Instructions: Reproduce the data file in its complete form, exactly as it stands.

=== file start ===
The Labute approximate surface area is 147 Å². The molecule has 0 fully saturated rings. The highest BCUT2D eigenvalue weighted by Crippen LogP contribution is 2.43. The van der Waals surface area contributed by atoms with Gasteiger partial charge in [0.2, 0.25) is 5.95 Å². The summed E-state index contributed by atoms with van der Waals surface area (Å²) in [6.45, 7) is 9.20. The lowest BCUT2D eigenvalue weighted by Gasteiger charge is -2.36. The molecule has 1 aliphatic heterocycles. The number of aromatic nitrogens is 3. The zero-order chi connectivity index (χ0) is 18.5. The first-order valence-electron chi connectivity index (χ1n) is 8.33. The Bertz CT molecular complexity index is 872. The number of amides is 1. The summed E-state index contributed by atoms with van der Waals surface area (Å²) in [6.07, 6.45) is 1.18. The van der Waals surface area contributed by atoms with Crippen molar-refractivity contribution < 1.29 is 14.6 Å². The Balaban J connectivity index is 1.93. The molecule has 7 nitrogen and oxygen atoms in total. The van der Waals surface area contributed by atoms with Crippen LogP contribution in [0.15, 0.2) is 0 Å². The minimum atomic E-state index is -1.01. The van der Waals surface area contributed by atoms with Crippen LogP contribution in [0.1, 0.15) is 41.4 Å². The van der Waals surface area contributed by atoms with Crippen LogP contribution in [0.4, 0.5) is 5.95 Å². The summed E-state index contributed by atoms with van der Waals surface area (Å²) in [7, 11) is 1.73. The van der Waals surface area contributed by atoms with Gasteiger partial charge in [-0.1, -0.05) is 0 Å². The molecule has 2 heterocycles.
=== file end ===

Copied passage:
The Labute approximate surface area is 147 Å². The molecule has 0 fully saturated rings. The highest BCUT2D eigenvalue weighted by Crippen LogP contribution is 2.43. The van der Waals surface area contributed by atoms with Gasteiger partial charge in [0.2, 0.25) is 5.95 Å². The summed E-state index contributed by atoms with van der Waals surface area (Å²) in [6.45, 7) is 9.20. The lowest BCUT2D eigenvalue weighted by Gasteiger charge is -2.36. The molecule has 1 aliphatic heterocycles. The number of aromatic nitrogens is 3. The zero-order chi connectivity index (χ0) is 18.5. The first-order valence-electron chi connectivity index (χ1n) is 8.33. The Bertz CT molecular complexity index is 872. The number of amides is 1. The summed E-state index contributed by atoms with van der Waals surface area (Å²) in [6.07, 6.45) is 1.18. The van der Waals surface area contributed by atoms with Crippen molar-refractivity contribution < 1.29 is 14.6 Å². The Balaban J connectivity index is 1.93. The molecule has 7 nitrogen and oxygen atoms in total. The van der Waals surface area contributed by atoms with Crippen LogP contribution in [0.15, 0.2) is 0 Å². The minimum atomic E-state index is -1.01. The van der Waals surface area contributed by atoms with Crippen LogP contribution in [0.1, 0.15) is 41.4 Å². The van der Waals surface area contributed by atoms with Crippen LogP contribution in [0.4, 0.5) is 5.95 Å². The summed E-state index contributed by atoms with van der Waals surface area (Å²) in [7, 11) is 1.73. The van der Waals surface area contributed by atoms with Gasteiger partial charge in [-0.1, -0.05) is 0 Å². The molecule has 2 heterocycles.